Q You said the other day you had an understanding that Yeltsin does not want to negotiate with Dudayev.

MS. SHELLY: He himself has said that he would not negotiate with him personally. That does not mean that they're not going to hear from other Chechens in the efforts that they make to try to bring about a reconciliation.

Q Isn't there a problem that if you say, they don't have to negotiate and come up with a solution that way, that you're giving a kind of green light to the demand for unconditional surrender?

MS. SHELLY: No, I don't read it that way at all.

Q Can you explain how you get them to peace there if the two principal parties are not talking?

MS. SHELLY: You get a peace through reconciliation efforts. I think it's up to the Russian Government to decide how best they think that effort can go forward.

Q What about (inaudible) need for a change in Chechnya?

MS. SHELLY: I think the status quo ante also reflected a declaration on the part of the Chechen leadership to break away from Russia.

Q Well, dropping that point, which we know the U.S. position on. Does the U.S. feel that some changes ought to be made on the ground, reflecting on all the fighting that's gone on. Do you think the Russian Government should make some changes enhancing autonomy?

MS. SHELLY: The autonomy issues are clearly the ones which are of utmost importance to the Chechen leaders. Obviously, the measure of autonomy that they can work out within the context of remaining an integral part of Russia is something that they will be addressing. But, we do believe that it is an integral part of Russia. We've said that before, and we would look to Russia to determine what is the best way to try to bring about that reconciliation.

Q Have you seen the report of the OSCE human rights commission which went to Chechnya and issued a preliminary report over the weekend?

MS. SHELLY: I'm not sure, specifically, I know which one you're talking about. This is separate from the Gyarmati mission?

Q It's the one led by the Hungarian diplomat.

MS. SHELLY: That's it. That's the one I just briefed on. I mentioned, at least earlier today, they were still in Moscow and they were having the meetings with the team headed by Gyarmati. Also, they were briefing the OSCE embassies in Moscow, and having extensive meetings with the Russian Government ministries and things. After which they will then be returning home.

Q What is your reaction from the preliminary hearings that they brought back?

MS. SHELLY: I don't have a readout yet. I will certainly look to see the embassy's reporting telegram on that readout. But I can't react on the basis of partial information.

Q You still call this an "internal Russian conflict" and compare it with the American Civil War? There had been a comparison from the podium at one point?

MS. SHELLY: It was made once, and I wasn't the one who made it, so I'm not going to pickup on it.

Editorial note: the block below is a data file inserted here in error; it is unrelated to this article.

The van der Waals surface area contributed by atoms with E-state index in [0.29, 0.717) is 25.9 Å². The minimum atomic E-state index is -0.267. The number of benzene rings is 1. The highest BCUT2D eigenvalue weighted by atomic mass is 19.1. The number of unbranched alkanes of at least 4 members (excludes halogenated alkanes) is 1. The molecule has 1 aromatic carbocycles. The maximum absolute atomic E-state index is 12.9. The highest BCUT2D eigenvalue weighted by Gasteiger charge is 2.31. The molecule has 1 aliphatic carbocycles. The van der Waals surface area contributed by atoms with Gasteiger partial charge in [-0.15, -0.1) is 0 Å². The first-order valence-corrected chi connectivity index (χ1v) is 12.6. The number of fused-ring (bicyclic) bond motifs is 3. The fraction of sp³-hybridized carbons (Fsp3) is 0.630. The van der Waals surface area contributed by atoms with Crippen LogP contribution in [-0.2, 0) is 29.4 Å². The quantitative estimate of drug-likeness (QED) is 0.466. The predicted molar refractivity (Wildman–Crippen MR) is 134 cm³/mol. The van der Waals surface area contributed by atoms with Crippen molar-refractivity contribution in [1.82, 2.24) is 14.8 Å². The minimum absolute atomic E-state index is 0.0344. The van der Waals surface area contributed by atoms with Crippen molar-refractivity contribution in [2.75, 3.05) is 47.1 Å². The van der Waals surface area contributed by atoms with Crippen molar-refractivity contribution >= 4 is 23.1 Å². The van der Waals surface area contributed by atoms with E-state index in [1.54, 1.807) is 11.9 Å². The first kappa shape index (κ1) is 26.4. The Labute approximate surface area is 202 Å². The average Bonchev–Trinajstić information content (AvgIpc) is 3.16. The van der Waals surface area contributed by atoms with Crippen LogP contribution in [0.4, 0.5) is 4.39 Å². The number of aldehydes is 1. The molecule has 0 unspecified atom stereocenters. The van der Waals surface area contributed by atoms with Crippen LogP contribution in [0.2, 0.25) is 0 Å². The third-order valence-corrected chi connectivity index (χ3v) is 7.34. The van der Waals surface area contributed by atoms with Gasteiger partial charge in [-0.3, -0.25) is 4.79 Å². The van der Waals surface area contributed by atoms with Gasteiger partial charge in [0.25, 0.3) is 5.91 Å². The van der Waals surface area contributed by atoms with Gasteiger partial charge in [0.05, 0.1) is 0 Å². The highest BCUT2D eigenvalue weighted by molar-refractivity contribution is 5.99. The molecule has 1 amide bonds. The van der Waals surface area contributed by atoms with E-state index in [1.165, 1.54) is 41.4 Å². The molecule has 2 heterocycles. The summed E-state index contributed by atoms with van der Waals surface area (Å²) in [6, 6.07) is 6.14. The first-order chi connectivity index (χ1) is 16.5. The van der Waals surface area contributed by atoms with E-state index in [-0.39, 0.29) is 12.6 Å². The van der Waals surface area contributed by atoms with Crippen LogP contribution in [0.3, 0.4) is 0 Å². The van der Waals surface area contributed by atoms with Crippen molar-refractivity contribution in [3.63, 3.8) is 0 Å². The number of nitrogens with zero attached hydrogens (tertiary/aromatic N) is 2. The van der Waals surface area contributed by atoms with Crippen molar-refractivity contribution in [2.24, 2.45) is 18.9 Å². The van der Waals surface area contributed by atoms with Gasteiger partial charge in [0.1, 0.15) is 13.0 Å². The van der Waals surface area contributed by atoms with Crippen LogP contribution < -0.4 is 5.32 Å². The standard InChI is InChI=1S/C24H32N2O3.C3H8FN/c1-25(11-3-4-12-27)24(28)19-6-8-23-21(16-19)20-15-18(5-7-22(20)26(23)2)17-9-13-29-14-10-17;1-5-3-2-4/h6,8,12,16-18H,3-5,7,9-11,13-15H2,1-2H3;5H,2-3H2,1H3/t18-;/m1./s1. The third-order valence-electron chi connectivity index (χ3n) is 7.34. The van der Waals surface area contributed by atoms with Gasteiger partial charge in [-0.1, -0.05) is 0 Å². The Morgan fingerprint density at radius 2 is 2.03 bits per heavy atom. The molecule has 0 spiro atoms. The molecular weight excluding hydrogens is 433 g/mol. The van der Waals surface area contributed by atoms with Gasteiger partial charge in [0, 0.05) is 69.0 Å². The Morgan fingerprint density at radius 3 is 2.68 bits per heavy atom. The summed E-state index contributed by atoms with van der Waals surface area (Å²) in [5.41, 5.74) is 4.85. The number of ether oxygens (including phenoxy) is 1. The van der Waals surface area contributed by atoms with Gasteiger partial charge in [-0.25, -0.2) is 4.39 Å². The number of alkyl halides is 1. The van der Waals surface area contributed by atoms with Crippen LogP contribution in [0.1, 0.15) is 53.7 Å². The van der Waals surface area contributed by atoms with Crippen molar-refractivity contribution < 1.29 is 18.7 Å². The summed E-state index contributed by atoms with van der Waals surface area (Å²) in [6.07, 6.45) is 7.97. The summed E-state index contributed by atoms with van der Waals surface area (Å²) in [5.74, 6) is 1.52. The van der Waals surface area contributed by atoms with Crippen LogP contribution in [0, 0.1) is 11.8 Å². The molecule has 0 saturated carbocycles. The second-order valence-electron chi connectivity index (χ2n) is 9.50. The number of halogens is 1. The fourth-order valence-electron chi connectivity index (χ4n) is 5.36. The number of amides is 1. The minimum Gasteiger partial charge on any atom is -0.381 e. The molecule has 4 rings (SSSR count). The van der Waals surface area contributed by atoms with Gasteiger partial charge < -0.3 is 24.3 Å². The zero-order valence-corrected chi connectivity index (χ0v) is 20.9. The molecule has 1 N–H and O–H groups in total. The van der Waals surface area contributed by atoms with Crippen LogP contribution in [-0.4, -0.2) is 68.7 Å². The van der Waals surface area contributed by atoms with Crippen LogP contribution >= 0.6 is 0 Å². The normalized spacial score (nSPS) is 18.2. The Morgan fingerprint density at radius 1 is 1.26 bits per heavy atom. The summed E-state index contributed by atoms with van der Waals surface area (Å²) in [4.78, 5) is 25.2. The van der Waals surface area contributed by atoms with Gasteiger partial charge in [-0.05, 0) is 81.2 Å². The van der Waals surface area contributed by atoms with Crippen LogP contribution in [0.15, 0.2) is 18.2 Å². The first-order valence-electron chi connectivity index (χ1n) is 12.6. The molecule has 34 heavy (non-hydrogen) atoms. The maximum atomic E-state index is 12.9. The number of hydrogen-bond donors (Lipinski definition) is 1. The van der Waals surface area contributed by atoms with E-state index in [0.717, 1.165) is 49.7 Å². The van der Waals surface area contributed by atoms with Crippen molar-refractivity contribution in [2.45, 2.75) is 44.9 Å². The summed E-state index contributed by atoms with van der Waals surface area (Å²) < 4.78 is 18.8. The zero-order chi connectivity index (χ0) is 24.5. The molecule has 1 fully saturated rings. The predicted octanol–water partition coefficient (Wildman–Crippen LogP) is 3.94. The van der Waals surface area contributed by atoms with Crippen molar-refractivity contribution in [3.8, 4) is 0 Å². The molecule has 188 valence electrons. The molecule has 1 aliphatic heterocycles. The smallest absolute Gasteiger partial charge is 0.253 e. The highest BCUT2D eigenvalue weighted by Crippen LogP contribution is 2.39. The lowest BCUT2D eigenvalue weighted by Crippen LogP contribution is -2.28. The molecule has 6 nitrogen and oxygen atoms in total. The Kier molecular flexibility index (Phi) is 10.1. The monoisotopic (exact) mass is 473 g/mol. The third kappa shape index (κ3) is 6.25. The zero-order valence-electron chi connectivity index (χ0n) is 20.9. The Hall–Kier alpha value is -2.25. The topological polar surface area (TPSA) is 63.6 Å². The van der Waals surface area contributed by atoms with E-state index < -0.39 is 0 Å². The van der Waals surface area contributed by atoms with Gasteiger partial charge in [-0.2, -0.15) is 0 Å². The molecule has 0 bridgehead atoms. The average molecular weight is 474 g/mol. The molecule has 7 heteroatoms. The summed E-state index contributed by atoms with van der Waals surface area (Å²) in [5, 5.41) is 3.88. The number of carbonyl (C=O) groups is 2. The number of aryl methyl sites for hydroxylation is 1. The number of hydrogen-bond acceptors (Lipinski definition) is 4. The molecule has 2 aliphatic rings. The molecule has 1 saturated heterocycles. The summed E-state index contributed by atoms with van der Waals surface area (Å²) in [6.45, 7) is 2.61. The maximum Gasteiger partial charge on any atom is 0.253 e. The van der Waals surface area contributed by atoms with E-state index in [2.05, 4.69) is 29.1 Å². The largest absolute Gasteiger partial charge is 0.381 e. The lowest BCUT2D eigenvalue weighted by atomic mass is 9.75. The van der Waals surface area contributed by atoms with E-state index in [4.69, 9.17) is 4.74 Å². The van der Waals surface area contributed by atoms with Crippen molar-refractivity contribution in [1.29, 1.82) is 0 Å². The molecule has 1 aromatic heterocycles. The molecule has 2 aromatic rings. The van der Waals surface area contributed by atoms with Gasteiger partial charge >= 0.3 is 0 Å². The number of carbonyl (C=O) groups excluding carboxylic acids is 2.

Q Is that now regarded as having gone too far, and is that something you would not want to repeat anymore?


Q That it's a Civil War like our own?

MS. SHELLY: We have said that we have recognized Chechnya as an integral part of Russia. That is our position.

Q Do we call this a "Civil War?"

MS. SHELLY: We have said that it is, insofar as it is part of the territorial area of Russia, which we recognize as an internal matter. But how that struggle has been conducted is obviously which has had international ramifications. Our position on how we describe that has not changed.

Q A regular other subject -- China. The impasse on the patent rights, talks, and so forth has led many to say that there is a real threat now, a full-scale trade war between the two countries. Do you see it that way? Is it that imminent? Is there any way to avoid retaliation if these talks falter in the next couple of days?

MS. SHELLY: I don't have a lot of details on that. As you know, there was a press conference on Saturday by Ambassador Kantor. He noted that some progress had been made in the bilateral negotiations on the protection of international property rights in Beijing.

However, because the two sides have not yet been able to reach agreement on a number of issues which are of critical concern to the United States, our delegation returned to Washington over the weekend.

Ambassador Kantor invited the Chinese to come to Washington to continue the negotiations as soon as they're prepared to do so.

On the details relating to these negotiations, I think you would have to ask them at USTR.

It is an issue, in the general sense, that is of great concern to us. We would like to see the issue settled through the negotiation process, but there's not a lot of time left to do that.

If we cannot bring the negotiations to their conclusion in a mutually acceptable way, there certainly could well be some trade consequences for the relationship.

Q Do you see the two countries at this point as listing towards this kind of confrontation on a sort of collision course?